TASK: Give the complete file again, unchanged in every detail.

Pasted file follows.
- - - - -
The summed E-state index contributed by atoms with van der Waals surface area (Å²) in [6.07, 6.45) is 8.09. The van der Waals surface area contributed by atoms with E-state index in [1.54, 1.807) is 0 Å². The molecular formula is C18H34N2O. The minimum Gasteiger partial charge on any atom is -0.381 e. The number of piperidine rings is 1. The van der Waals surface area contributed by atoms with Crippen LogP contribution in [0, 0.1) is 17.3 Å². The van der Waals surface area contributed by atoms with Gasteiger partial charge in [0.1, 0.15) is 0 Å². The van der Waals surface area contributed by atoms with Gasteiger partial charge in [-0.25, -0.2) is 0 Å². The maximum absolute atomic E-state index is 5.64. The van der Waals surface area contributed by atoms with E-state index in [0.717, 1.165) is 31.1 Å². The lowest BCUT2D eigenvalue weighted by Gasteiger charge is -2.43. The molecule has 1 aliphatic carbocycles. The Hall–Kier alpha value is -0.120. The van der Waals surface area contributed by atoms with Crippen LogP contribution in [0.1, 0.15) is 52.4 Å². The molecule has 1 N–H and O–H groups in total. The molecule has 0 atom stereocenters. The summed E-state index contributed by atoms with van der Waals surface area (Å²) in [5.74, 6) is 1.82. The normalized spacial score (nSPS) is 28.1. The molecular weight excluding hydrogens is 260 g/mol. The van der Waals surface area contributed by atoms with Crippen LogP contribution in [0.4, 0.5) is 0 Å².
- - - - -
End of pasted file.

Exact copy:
The summed E-state index contributed by atoms with van der Waals surface area (Å²) in [6.07, 6.45) is 8.09. The van der Waals surface area contributed by atoms with E-state index in [1.54, 1.807) is 0 Å². The molecular formula is C18H34N2O. The minimum Gasteiger partial charge on any atom is -0.381 e. The number of piperidine rings is 1. The van der Waals surface area contributed by atoms with Crippen LogP contribution in [0, 0.1) is 17.3 Å². The van der Waals surface area contributed by atoms with Gasteiger partial charge in [0.1, 0.15) is 0 Å². The van der Waals surface area contributed by atoms with Gasteiger partial charge in [-0.25, -0.2) is 0 Å². The maximum absolute atomic E-state index is 5.64. The van der Waals surface area contributed by atoms with E-state index in [0.717, 1.165) is 31.1 Å². The lowest BCUT2D eigenvalue weighted by Gasteiger charge is -2.43. The molecule has 1 aliphatic carbocycles. The Hall–Kier alpha value is -0.120. The van der Waals surface area contributed by atoms with Crippen LogP contribution in [0.1, 0.15) is 52.4 Å². The molecule has 1 N–H and O–H groups in total. The molecule has 0 atom stereocenters. The summed E-state index contributed by atoms with van der Waals surface area (Å²) in [5.74, 6) is 1.82. The normalized spacial score (nSPS) is 28.1. The molecular weight excluding hydrogens is 260 g/mol. The van der Waals surface area contributed by atoms with Crippen LogP contribution in [0.4, 0.5) is 0 Å².